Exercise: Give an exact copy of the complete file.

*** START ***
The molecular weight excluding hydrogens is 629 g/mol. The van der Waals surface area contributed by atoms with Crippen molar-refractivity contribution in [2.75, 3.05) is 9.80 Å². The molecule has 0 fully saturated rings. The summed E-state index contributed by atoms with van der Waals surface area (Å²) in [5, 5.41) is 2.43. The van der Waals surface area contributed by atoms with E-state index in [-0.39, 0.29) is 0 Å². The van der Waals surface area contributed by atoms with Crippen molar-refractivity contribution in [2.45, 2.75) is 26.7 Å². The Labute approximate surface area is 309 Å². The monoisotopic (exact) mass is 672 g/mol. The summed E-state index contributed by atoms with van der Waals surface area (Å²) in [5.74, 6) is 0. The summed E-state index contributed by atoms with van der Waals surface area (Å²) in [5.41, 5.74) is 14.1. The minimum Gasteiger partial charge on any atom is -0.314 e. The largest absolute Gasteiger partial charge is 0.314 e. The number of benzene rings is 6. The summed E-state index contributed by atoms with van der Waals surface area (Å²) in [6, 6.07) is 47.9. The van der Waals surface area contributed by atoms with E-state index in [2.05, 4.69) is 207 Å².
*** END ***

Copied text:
The molecular weight excluding hydrogens is 629 g/mol. The van der Waals surface area contributed by atoms with Crippen molar-refractivity contribution in [2.75, 3.05) is 9.80 Å². The molecule has 0 fully saturated rings. The summed E-state index contributed by atoms with van der Waals surface area (Å²) in [5, 5.41) is 2.43. The van der Waals surface area contributed by atoms with E-state index in [-0.39, 0.29) is 0 Å². The van der Waals surface area contributed by atoms with Crippen molar-refractivity contribution in [2.45, 2.75) is 26.7 Å². The Labute approximate surface area is 309 Å². The monoisotopic (exact) mass is 672 g/mol. The summed E-state index contributed by atoms with van der Waals surface area (Å²) in [5.74, 6) is 0. The summed E-state index contributed by atoms with van der Waals surface area (Å²) in [5.41, 5.74) is 14.1. The minimum Gasteiger partial charge on any atom is -0.314 e. The largest absolute Gasteiger partial charge is 0.314 e. The number of benzene rings is 6. The summed E-state index contributed by atoms with van der Waals surface area (Å²) in [6, 6.07) is 47.9. The van der Waals surface area contributed by atoms with E-state index in [2.05, 4.69) is 207 Å².